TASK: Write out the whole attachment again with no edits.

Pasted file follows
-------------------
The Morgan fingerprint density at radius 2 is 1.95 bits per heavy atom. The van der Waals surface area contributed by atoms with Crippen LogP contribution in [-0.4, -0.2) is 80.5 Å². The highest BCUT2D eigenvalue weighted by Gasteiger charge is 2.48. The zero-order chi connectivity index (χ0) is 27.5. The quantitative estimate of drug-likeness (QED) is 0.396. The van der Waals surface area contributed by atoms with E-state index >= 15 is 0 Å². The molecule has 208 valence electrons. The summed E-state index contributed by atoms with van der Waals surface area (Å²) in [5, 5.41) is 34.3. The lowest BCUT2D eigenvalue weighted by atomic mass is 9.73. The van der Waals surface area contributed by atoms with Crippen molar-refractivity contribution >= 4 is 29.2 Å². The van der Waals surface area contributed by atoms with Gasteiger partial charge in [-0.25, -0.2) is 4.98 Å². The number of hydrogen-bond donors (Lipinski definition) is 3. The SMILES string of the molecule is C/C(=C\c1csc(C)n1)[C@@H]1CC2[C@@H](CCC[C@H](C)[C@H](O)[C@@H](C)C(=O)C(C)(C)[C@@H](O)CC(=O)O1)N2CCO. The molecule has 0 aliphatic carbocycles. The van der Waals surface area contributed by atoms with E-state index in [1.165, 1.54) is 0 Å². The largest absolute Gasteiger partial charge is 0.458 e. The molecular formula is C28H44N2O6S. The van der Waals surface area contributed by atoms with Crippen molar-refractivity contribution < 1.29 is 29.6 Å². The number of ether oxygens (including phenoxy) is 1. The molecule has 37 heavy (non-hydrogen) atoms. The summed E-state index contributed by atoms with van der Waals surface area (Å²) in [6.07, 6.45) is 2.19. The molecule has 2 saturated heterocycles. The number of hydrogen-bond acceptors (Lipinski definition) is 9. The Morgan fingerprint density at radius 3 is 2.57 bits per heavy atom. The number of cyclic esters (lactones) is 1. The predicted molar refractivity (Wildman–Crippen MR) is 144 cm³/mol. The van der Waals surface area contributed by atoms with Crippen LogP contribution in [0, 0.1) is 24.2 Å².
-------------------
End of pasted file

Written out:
The Morgan fingerprint density at radius 2 is 1.95 bits per heavy atom. The van der Waals surface area contributed by atoms with Crippen LogP contribution in [-0.4, -0.2) is 80.5 Å². The highest BCUT2D eigenvalue weighted by Gasteiger charge is 2.48. The zero-order chi connectivity index (χ0) is 27.5. The quantitative estimate of drug-likeness (QED) is 0.396. The van der Waals surface area contributed by atoms with E-state index >= 15 is 0 Å². The molecule has 208 valence electrons. The summed E-state index contributed by atoms with van der Waals surface area (Å²) in [5, 5.41) is 34.3. The lowest BCUT2D eigenvalue weighted by atomic mass is 9.73. The van der Waals surface area contributed by atoms with Crippen molar-refractivity contribution >= 4 is 29.2 Å². The van der Waals surface area contributed by atoms with Gasteiger partial charge in [-0.25, -0.2) is 4.98 Å². The number of hydrogen-bond donors (Lipinski definition) is 3. The SMILES string of the molecule is C/C(=C\c1csc(C)n1)[C@@H]1CC2[C@@H](CCC[C@H](C)[C@H](O)[C@@H](C)C(=O)C(C)(C)[C@@H](O)CC(=O)O1)N2CCO. The molecule has 0 aliphatic carbocycles. The van der Waals surface area contributed by atoms with E-state index in [1.165, 1.54) is 0 Å². The largest absolute Gasteiger partial charge is 0.458 e. The molecular formula is C28H44N2O6S. The van der Waals surface area contributed by atoms with Crippen molar-refractivity contribution < 1.29 is 29.6 Å². The number of ether oxygens (including phenoxy) is 1. The molecule has 37 heavy (non-hydrogen) atoms. The summed E-state index contributed by atoms with van der Waals surface area (Å²) in [6.07, 6.45) is 2.19. The molecule has 2 saturated heterocycles. The number of hydrogen-bond acceptors (Lipinski definition) is 9. The Morgan fingerprint density at radius 3 is 2.57 bits per heavy atom. The number of cyclic esters (lactones) is 1. The predicted molar refractivity (Wildman–Crippen MR) is 144 cm³/mol. The van der Waals surface area contributed by atoms with Crippen LogP contribution in [0, 0.1) is 24.2 Å².